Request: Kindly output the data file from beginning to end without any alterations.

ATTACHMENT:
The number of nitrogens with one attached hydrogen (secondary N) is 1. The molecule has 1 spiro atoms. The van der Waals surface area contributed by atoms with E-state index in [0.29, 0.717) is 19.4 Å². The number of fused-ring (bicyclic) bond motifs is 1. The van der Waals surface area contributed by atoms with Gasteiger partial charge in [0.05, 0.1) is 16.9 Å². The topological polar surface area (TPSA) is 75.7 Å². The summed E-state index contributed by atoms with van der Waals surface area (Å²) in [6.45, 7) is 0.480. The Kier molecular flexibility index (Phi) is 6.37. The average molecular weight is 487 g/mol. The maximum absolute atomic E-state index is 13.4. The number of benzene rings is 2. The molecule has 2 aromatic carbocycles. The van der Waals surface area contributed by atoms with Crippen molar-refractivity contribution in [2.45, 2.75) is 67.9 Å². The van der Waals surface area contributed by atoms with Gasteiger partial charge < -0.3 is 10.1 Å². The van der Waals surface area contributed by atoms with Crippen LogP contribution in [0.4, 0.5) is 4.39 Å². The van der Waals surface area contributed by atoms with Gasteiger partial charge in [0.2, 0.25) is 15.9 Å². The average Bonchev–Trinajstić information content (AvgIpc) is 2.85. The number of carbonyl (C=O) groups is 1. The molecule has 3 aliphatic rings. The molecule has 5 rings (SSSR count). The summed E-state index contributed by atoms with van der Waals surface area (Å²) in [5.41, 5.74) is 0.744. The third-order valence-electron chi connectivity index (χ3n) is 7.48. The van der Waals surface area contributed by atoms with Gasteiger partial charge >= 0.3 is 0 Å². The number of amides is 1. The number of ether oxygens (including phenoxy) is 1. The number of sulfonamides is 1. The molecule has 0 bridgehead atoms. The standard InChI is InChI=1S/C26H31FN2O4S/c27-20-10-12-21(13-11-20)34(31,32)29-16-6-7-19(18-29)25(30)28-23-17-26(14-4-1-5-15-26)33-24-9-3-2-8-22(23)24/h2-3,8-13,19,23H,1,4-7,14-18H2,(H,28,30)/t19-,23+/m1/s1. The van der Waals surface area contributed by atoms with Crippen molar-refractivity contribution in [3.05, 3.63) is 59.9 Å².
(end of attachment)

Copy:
The number of nitrogens with one attached hydrogen (secondary N) is 1. The molecule has 1 spiro atoms. The van der Waals surface area contributed by atoms with E-state index in [0.29, 0.717) is 19.4 Å². The number of fused-ring (bicyclic) bond motifs is 1. The van der Waals surface area contributed by atoms with Gasteiger partial charge in [0.05, 0.1) is 16.9 Å². The topological polar surface area (TPSA) is 75.7 Å². The summed E-state index contributed by atoms with van der Waals surface area (Å²) in [6.45, 7) is 0.480. The Kier molecular flexibility index (Phi) is 6.37. The average molecular weight is 487 g/mol. The maximum absolute atomic E-state index is 13.4. The number of benzene rings is 2. The molecule has 2 aromatic carbocycles. The van der Waals surface area contributed by atoms with Crippen molar-refractivity contribution in [2.45, 2.75) is 67.9 Å². The van der Waals surface area contributed by atoms with Gasteiger partial charge < -0.3 is 10.1 Å². The van der Waals surface area contributed by atoms with Crippen LogP contribution in [0.4, 0.5) is 4.39 Å². The van der Waals surface area contributed by atoms with Gasteiger partial charge in [0.2, 0.25) is 15.9 Å². The average Bonchev–Trinajstić information content (AvgIpc) is 2.85. The number of carbonyl (C=O) groups is 1. The molecule has 3 aliphatic rings. The molecule has 5 rings (SSSR count). The summed E-state index contributed by atoms with van der Waals surface area (Å²) in [5.41, 5.74) is 0.744. The third-order valence-electron chi connectivity index (χ3n) is 7.48. The van der Waals surface area contributed by atoms with Gasteiger partial charge >= 0.3 is 0 Å². The number of amides is 1. The number of ether oxygens (including phenoxy) is 1. The number of sulfonamides is 1. The molecule has 0 bridgehead atoms. The standard InChI is InChI=1S/C26H31FN2O4S/c27-20-10-12-21(13-11-20)34(31,32)29-16-6-7-19(18-29)25(30)28-23-17-26(14-4-1-5-15-26)33-24-9-3-2-8-22(23)24/h2-3,8-13,19,23H,1,4-7,14-18H2,(H,28,30)/t19-,23+/m1/s1. The van der Waals surface area contributed by atoms with Crippen molar-refractivity contribution in [3.05, 3.63) is 59.9 Å².